By Blair Newman, Football Whispers
Last season was one of numerous unpleasant firsts for Arsenal. They finished behind rivals Tottenham Hotspur for the first time in 22 years, finished outside of the Premier League’s top four for the first time in 21 years, and missed out on Champions League qualification for the first time in 20 years.
As a result, they find themselves competing in continental action on Thursday nights as opposed to the traditional Tuesday and Wednesday evening affairs. The Europa League is their new midweek home, and it’s unclear how they, as a team, will react to this.
Arsene Wenger has included a multitude of youngsters in his squad for tonight’s opener against Koln, while several experienced stars are set to be rested. Petr Cech, Laurent Koscielny, Granit Xhaka, Mesut Ozil and Alexandre Lacazette are among those set to miss out.
This news gives weight to the notion that Arsenal will not be treating the Europa League particularly seriously. By leaving out so many key individuals, their chances of progress will undoubtedly be hampered. Here our friends at Football Whispers argue that the opposite approach should be taken.
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Last season, Manchester United struggled to convince. Jose Mourinho’s first term in charge was pockmarked by constant tactical adjustments, a negative mentality in big games, and an unwillingness to take risks.
In the end, they were unable to penetrate the Premier League’s top four, finishing sixth in the table. It was a disappointing finish, but they were granted access to the Champions League nonetheless. This was due to the fact they knocked out the likes of Saint-Etienne and Celta Vigo before defeating Ajax in the 2016/17 Europa League final to clinch a spot at Europe’s top table this season.
Arsenal would be wise to follow Manchester United’s example and focus on the continent’s secondary competition as a means to reaching the continent’s top club tournament. If they don’t, they are unlikely to find much opportunity domestically.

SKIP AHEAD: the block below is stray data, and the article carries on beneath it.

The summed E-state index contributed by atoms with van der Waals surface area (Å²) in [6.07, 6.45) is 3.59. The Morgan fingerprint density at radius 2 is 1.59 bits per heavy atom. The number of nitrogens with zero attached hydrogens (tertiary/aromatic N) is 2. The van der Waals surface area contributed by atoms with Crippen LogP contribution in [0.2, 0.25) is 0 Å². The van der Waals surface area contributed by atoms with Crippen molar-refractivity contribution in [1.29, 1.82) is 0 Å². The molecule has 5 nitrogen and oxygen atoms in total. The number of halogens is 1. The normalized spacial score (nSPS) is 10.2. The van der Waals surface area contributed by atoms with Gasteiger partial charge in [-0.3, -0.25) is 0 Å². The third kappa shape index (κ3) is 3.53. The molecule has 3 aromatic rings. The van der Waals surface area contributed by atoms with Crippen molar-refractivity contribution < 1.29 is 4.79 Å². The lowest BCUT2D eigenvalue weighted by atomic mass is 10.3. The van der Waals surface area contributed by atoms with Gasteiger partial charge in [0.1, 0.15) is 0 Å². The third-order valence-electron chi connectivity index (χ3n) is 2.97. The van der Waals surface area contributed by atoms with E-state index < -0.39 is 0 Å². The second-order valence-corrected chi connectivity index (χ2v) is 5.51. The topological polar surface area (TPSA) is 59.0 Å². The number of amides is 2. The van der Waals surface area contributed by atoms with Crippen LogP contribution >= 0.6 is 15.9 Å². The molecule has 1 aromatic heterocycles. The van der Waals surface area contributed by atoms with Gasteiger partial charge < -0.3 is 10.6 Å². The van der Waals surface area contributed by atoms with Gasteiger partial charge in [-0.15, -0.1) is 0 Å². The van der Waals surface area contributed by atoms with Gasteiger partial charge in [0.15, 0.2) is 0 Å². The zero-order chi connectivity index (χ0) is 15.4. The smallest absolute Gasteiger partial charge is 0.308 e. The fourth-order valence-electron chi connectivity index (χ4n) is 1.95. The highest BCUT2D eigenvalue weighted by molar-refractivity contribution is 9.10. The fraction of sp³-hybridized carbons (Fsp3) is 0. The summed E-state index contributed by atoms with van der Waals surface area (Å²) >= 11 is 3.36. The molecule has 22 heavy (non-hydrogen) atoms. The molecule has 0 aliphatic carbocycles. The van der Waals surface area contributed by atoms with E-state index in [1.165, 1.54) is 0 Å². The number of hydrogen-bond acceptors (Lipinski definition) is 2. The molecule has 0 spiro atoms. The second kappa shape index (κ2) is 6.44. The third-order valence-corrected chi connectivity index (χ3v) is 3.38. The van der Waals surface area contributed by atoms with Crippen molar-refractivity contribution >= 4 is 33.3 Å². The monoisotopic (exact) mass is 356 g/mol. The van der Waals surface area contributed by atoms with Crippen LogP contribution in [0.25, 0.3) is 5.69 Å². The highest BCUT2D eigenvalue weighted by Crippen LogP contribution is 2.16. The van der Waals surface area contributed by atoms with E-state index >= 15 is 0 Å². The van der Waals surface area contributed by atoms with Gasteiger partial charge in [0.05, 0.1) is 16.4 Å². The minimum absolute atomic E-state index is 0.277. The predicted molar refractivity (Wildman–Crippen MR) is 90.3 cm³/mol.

Of last season’s top four, few look significantly worse than before. Reigning Premier League champions Chelsea have bolstered their squad, as have Manchester City. Tottenham Hotspur, meanwhile, look certain to grow together as a young team full of promise and quality, while Liverpool look like an increasingly dangerous attacking outfit.
Manchester United have also strengthened, with the additions of Romelu Lukaku and Nemanja Matic reinforcing the spine of an already solid unit. This leaves Arsenal, fresh from a chaotic summer of want-away player speculation and underwhelming spending, on the outside looking in.
Considering the talent on and off the pitch the rest of the league’s best have managed to assemble, Wenger’s side look more and more like a top-six settler, as opposed to a top-four challenger. This has only been confirmed by their start to the campaign, featuring a disappointing 1-0 defeat to Stoke City and a comprehensive 4-0 mauling away to Liverpool.
Arsenal’s chances of Champions League qualification through the Premier League may look poor, but the Europa League offers a far friendlier vista. Pitted in Group H alongside BATE Borisov and Red Star Belgrade, as well as Koln, they are heavy favourites to seal top spot and a safe progression to the knockout rounds.
The draw could have been much tougher on the Gunners. While their top seeding gave them an advantage, they could have had sterner second seed tests than BATE. Nice, Marseille, Hertha Berlin and high-flying La Liga side Real Sociedad were all options. Likewise, compared to other third seeds Koln appear simple; Hoffenheim and Atalanta would have provided more complex challenges.
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Thus, Arsenal have a great chance at topping their group and ensuring a kinder draw for the round of 32. From there, anything is possible. The presence of AC Milan, Lazio, Villarreal and the Champions League drop-outs may at first disconcert, but Wenger has shown his ability to master victory in one-off situations.
While the Frenchman hasn’t picked up a Premier League title since 2004, he has won a variety of cup competitions since then. In the 13 years since, they have lifted the FA Cup four times and won the Community Shield on three occasions.
Last term, when most wrote them off, Arsenal knocked out Manchester City in the semi-finals before convincingly beating double-seeking Chelsea in the final to win the cup. That win essentially secured Wenger’s job for another two years and was enough to buy some crucial time in the eyes of a portion of the fan-base.
A similar feat could be accomplished in the Europa League. Their ability to win out in knockout ties could help them, and the two-legged format only gives them one extra opportunity to go through at every stage.
Arsenal may not see the competition as their priority right now, but in eight months’ time the scenery may not look quite so forgiving. They are in a dogfight for a top-four spot in the Premier League, and they aren’t the favourites to win. With that in mind, come next May, the Europa League may be their only hope of a return to the Champions League.